Winner of staggering 11 Academy Awards, Ben-Hur is a titanic production by every means, both in scope & ambition, that ranks amongst the grandest epics to ever grace the silver screen, features one of the most breathtaking moments in cinema history, and is valiantly brought to life through its lavish production design, skillful direction, sweeping cinematography, majestic score & strong lead performance from Charlton Heston.
Ben-Hur tells the story of Judah Ben-Hur, a rich Jewish prince in Jerusalem who’s betrayed by his childhood friend, now a commanding officer of Roman legions, when he refuses to sell out his own people to the Roman empire, resulting in his family being thrown in prison while the prince himself is sent to the galleys. The plot covers the epic journey he makes to return to his homeland & seek revenge against his so-called friend.
Directed by William Wyler, this extremely ambitious project comes to life in grand detail and is told with patience, with little bursts of excitement at regular intervals. Wyler leaves no stone unturned to infuse a sense of grandeur to every sequence, and the meticulously detailed set pieces, Miklós Rózsa’s epic score, and widescreen cinematography play an important role in realising this vision. But there are also many moments that go on for way too long.
Running at 212 minutes, it’s a daunting film to sit through and the relaxed narration plus plethora of moments that are stretched a tad too far don’t make this ride any easier. The drama manages to be compelling but there are also scenes in between that overstay their welcome & slow down the plot considerably. Two segments stand out the most, one being the sequence in which a Roman Consul tests Ben-Hur’s determination by overworking the slaves and the other is the following.
Ever since its debut, the nine minute chariot race sequence has been hailed by viewers & critics alike as one of the most astounding, jaw-dropping & extraordinary moments in motion picture history and it still remains one of the greatest accomplishments of epic filmmaking. Heading into it, I was doubtful that it may appear a bit dated today but it’s such a gripping, intense & powerful sequence that it effortlessly exceeded all my expectations and kept me on the edge of my seat throughout.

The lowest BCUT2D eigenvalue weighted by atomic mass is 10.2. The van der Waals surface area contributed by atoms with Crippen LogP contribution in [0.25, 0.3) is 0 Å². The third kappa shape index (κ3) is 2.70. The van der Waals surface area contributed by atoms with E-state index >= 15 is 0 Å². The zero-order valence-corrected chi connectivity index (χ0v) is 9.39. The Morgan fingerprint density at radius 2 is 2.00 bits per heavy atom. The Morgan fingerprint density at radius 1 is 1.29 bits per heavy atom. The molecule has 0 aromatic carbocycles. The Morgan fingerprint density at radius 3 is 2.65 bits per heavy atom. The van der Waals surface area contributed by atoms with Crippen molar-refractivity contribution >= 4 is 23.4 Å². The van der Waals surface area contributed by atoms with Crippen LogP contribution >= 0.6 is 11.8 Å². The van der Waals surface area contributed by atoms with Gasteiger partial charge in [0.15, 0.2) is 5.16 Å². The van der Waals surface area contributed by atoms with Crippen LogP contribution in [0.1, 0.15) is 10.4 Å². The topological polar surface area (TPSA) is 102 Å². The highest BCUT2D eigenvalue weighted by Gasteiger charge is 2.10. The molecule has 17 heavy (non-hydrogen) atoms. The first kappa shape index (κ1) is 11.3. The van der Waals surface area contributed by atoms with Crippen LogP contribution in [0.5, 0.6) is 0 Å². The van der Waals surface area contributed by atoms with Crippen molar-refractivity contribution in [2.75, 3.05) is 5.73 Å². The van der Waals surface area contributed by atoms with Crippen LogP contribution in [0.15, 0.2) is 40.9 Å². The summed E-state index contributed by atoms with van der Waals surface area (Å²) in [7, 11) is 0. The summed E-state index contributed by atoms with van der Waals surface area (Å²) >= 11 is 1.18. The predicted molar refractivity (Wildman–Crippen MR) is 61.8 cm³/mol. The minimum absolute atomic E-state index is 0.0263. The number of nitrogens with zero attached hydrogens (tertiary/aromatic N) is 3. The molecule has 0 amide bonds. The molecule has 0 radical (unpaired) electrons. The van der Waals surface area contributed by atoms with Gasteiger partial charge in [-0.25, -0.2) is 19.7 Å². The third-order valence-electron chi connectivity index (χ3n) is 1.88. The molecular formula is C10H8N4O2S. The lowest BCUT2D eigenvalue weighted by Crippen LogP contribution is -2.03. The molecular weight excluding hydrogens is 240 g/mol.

Coming to the performances, the ensemble comprises of Charlton Heston, Jack Hawkins, Stephen Boyd, Haya Harareet & Hugh Griffith, and all of them chip in with strong inputs. Heston definitely is the standout and plays the titular character with restraint & passion. Another amazing thing about his performance is the apt chemistry he shares with every other member. The rest play their part accordingly. And one striking aspect I really liked was the angles chosen to depict Jesus Christ, never showing his face yet evoking a mythical vibe almost instantly.
On an overall scale, Ben-Hur is well-deserving of all its accolades, for what it put on the screen given its time of release is nothing short of an achievement. Like all great works, it has managed to stand the test of time, and even though I had slight difficulty in sitting through its overstretched moments of drama, I’ve got nothing but admiration for its grandeur beauty. Looking back today, the whole epic may not live up to its hype for all its viewers out there, but that chariot race sequence is undoubtedly destined to dazzle everyone and leave them absolutely speechless for decades to come.